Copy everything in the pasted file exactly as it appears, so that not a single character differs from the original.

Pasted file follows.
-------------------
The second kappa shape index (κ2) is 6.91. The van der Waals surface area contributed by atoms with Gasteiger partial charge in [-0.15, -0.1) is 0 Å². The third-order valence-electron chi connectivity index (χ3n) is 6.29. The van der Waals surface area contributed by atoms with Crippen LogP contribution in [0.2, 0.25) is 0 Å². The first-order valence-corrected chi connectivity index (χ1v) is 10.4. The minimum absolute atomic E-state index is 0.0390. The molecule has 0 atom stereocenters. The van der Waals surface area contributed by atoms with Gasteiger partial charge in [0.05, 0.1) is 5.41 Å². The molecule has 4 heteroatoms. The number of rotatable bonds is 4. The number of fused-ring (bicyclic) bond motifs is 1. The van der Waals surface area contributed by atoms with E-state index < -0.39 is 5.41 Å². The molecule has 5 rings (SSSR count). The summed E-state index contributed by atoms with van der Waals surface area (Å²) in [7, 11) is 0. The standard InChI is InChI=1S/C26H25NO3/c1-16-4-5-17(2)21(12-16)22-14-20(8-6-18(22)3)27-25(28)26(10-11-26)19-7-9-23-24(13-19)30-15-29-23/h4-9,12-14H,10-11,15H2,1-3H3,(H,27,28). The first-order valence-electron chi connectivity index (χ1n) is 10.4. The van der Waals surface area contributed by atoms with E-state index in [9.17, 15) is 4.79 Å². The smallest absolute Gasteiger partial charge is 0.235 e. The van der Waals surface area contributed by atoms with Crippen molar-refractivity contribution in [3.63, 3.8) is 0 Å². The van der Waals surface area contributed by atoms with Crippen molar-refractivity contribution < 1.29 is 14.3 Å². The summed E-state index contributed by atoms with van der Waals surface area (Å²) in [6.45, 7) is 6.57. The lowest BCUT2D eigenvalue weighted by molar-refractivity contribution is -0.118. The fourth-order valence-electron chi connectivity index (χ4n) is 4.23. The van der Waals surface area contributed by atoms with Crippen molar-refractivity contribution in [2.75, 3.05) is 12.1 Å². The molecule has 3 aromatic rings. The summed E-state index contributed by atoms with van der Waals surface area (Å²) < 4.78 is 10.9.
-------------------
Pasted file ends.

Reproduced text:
The second kappa shape index (κ2) is 6.91. The van der Waals surface area contributed by atoms with Gasteiger partial charge in [-0.15, -0.1) is 0 Å². The third-order valence-electron chi connectivity index (χ3n) is 6.29. The van der Waals surface area contributed by atoms with Crippen LogP contribution in [0.2, 0.25) is 0 Å². The first-order valence-corrected chi connectivity index (χ1v) is 10.4. The minimum absolute atomic E-state index is 0.0390. The molecule has 0 atom stereocenters. The van der Waals surface area contributed by atoms with Gasteiger partial charge in [0.05, 0.1) is 5.41 Å². The molecule has 4 heteroatoms. The number of rotatable bonds is 4. The number of fused-ring (bicyclic) bond motifs is 1. The van der Waals surface area contributed by atoms with E-state index < -0.39 is 5.41 Å². The molecule has 5 rings (SSSR count). The summed E-state index contributed by atoms with van der Waals surface area (Å²) in [7, 11) is 0. The standard InChI is InChI=1S/C26H25NO3/c1-16-4-5-17(2)21(12-16)22-14-20(8-6-18(22)3)27-25(28)26(10-11-26)19-7-9-23-24(13-19)30-15-29-23/h4-9,12-14H,10-11,15H2,1-3H3,(H,27,28). The first-order valence-electron chi connectivity index (χ1n) is 10.4. The van der Waals surface area contributed by atoms with E-state index in [9.17, 15) is 4.79 Å². The smallest absolute Gasteiger partial charge is 0.235 e. The van der Waals surface area contributed by atoms with Crippen molar-refractivity contribution in [3.63, 3.8) is 0 Å². The van der Waals surface area contributed by atoms with Crippen molar-refractivity contribution < 1.29 is 14.3 Å². The summed E-state index contributed by atoms with van der Waals surface area (Å²) in [6.45, 7) is 6.57. The lowest BCUT2D eigenvalue weighted by molar-refractivity contribution is -0.118. The fourth-order valence-electron chi connectivity index (χ4n) is 4.23. The van der Waals surface area contributed by atoms with Crippen molar-refractivity contribution in [2.75, 3.05) is 12.1 Å². The molecule has 3 aromatic rings. The summed E-state index contributed by atoms with van der Waals surface area (Å²) < 4.78 is 10.9.